Did you know that research shows that up to 92% of people give up on their New Year resolutions by January 19th? It is hard to believe that only 8% of people actually stick with their goal for more than 19 days!! According to another study published in the Journal of Clinical Psychology, just 46% of people who set resolutions were successful. That means more than 50% of the people who set a goal fail to achieve it.
Whether your upcoming year’s objective is to lose weight, spend more time with friends and family, learn new skills, increase the hours of sleep you get each night, or perhaps achieve a significant financial milestone, now is a great time to start.
The Best Time to Set Goals
While there is never a perfect time to reduce stress, stop procrastinating, start a spending plan, break bad habits, reduce social media, eat healthier, or begin an exercise program, for many, the New Year is one of the best times to undertake both small and large goals.
And because no one wants to fail, today, you will learn the step-by-step process to accomplish your resolutions so that you can achieve your short and long-term results.
Before we dive into the training, let’s review some ideas to get your creative juices flowing.
As you develop ideas, keep in mind that it is recommended that you begin with one to three goals.
New Year Resolution Ideas
Drink more water
While this may seem like a silly goal, it is a prevalent one that is critical to our health.
And while there is not as much research on how much water is optimal, many experts recommend drinking 50% of your body weight in ounces daily. You may need more if you exercise or partake in strenuous activities. Ideally, drink water 30 minutes before a meal or an hour after a meal for optimal digestion. It is best to refrain from drinking any beverage during a meal.
For example, if you weigh 130 pounds, you will drink 60 ounces of water each day, which equates to a little under 8 cups, assuming 8 ounces are in a cup.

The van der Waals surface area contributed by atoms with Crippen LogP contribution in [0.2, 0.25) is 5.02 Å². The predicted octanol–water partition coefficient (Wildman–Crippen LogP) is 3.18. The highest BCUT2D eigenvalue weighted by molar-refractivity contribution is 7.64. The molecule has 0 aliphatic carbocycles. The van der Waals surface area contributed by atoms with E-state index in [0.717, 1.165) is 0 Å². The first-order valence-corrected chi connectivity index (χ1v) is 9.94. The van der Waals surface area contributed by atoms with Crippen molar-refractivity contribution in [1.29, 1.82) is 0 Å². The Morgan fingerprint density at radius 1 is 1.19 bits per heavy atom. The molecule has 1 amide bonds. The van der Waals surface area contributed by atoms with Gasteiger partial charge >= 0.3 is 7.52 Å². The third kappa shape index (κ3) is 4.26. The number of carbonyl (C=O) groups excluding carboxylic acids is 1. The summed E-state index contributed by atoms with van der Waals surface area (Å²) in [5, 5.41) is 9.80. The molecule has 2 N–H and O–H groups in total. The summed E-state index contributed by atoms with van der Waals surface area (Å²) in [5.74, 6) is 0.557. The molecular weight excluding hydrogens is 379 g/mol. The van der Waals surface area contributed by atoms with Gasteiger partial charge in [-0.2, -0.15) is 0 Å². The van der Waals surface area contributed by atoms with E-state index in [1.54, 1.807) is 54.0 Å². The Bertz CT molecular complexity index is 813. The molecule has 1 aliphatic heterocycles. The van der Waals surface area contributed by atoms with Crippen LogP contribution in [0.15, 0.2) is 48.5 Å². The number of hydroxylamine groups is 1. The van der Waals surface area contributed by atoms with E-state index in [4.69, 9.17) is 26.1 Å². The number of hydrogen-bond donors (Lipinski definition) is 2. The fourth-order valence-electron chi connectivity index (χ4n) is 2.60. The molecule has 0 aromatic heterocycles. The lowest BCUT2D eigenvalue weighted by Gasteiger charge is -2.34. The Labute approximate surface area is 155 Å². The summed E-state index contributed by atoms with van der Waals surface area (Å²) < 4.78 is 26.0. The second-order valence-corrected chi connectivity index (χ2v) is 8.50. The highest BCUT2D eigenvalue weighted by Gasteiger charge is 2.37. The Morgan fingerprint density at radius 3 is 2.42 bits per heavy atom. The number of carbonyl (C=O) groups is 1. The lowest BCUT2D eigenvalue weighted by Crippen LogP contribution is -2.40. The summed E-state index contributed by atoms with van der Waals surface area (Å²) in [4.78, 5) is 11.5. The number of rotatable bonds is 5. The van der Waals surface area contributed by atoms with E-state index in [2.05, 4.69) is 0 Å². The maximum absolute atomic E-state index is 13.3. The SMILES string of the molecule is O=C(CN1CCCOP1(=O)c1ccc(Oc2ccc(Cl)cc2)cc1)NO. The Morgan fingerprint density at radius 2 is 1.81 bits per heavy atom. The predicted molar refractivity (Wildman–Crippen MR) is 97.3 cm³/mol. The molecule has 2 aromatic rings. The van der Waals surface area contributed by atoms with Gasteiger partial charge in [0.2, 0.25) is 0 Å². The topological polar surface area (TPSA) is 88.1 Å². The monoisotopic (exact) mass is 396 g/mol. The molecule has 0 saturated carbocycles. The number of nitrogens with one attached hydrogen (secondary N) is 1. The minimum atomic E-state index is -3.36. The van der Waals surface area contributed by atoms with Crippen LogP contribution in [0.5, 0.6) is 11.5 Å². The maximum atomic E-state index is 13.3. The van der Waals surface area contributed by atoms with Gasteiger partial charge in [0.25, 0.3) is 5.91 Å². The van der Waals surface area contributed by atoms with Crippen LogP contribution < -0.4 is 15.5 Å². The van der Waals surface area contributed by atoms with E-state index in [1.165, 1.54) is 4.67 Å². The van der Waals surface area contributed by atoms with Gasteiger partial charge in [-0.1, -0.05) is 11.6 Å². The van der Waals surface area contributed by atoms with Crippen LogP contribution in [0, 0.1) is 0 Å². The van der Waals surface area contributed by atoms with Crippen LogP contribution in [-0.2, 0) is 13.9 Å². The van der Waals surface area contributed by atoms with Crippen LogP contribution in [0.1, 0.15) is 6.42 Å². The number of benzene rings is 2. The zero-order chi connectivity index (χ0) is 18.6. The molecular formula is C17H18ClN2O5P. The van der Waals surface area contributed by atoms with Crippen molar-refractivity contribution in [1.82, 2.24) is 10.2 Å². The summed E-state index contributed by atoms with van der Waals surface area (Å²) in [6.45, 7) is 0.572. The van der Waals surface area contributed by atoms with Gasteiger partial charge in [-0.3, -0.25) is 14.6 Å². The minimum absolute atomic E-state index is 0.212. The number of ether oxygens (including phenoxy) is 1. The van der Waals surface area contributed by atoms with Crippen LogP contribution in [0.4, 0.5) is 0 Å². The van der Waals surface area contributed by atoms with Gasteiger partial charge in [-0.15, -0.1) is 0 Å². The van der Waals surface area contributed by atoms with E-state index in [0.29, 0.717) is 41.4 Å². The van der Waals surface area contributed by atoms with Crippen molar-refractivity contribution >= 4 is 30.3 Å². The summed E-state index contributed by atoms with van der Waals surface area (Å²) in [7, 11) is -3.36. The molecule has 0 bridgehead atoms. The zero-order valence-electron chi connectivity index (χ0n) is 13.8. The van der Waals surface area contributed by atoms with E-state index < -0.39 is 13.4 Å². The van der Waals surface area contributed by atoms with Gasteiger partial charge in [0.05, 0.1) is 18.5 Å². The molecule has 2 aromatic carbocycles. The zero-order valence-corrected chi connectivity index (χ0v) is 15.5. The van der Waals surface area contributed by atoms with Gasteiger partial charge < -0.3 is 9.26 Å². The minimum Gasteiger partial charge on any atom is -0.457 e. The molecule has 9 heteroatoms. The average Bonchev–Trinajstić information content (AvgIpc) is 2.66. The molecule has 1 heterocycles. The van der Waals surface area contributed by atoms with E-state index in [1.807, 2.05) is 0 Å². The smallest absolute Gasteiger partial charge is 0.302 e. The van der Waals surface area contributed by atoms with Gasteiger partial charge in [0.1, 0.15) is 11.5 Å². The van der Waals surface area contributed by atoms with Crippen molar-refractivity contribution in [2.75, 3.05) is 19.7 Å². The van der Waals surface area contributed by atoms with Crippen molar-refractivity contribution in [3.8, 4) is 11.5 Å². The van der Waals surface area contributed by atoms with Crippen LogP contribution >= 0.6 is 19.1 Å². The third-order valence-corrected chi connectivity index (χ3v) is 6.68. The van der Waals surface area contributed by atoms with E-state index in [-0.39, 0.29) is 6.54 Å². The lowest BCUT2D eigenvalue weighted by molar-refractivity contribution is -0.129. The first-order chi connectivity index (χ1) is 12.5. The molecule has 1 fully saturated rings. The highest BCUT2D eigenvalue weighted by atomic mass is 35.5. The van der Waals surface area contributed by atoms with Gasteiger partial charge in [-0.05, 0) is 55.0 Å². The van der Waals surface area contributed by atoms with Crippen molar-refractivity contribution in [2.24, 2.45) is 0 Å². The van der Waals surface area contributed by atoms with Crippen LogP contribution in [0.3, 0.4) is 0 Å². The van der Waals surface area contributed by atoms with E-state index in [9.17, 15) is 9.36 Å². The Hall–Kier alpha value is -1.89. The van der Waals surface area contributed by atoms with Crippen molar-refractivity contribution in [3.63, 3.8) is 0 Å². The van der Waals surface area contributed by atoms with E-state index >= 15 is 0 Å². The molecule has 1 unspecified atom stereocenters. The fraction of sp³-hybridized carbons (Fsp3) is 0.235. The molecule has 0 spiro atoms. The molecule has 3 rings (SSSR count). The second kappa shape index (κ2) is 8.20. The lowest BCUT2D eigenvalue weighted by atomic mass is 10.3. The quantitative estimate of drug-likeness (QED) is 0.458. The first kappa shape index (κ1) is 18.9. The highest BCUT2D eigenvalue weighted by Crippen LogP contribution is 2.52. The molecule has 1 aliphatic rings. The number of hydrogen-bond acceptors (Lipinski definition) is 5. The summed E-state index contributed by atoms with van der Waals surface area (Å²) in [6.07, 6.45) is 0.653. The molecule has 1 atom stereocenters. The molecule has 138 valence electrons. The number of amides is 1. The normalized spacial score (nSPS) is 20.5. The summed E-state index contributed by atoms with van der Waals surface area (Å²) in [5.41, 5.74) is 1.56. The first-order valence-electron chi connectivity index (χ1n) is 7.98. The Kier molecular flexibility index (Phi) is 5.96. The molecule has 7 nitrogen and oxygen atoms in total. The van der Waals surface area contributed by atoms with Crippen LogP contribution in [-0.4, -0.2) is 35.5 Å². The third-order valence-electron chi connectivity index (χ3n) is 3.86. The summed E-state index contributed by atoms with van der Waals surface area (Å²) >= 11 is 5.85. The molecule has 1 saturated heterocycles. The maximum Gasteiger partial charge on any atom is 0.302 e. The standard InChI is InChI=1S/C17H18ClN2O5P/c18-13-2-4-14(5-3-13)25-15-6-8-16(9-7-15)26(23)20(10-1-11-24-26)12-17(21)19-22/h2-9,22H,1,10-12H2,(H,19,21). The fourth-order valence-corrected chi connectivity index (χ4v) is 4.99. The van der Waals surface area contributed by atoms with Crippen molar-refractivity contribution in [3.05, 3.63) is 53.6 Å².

To avoid disrupting your sleep because you must urinate from the extra water you drink, spread it out as follows: drink 25% of your daily water intake when you arise in the morning, then mid-morning another 25%, followed by 25% before or after lunch, and the final 25% before dinner.
Then if you are thirsty after dinner, sip water or a small amount of herbal tea. This strategy will reduce your likelihood of disrupting sleep.
Another tip is to lay on a slant board. Over time, gravity continues to add pressure on our organs, including our bladder. The slant board relieves stress and improves our ability to sleep through the night without having to urinate.
If you don’t have a slant board, you can improvise with an iron board that you raise on one end so that your head is below your heart and legs. Be careful to ensure it doesn’t fall over.
Get more active
As horrifying as it sounds, sitting is the new smoking, so setting this goal could improve your health and even save your life.
The secret to becoming more active is to find an activity you enjoy. For many, outdoor activities, such as hiking, walking, biking, running, or skiing, are at the top of their list. Or, you may prefer a treadmill, elliptical, rowing machine, Zumba class, kickboxing or self-defense class, or a combination of activities.
Experts recommend that an ideal exercise program includes cardiovascular exercise, yoga, and weight training. Commit to 10,000 steps and 20-30 minutes of yoga daily, and three to four 60-minute weight training sessions weekly.
The point is that you consistently stay active and ideally do something you truly enjoy. If you do not like an activity, such as weight training, but you know how important it is and how much better you feel because of the exercise, find a partner who you can work out with and hold you accountable. In addition, reward yourself when you complete a certain number of classes. I find weight training hard and boring. So I started going to a gym. It was a great decision; now, six months later, I feel stronger and healthier.
Increase your rest and relaxation time
In this 24/7, always-on workplace, our downtime often suffers. When we do not have enough time to rest, relax, and rejuvenate, it hurts our creativity and productivity.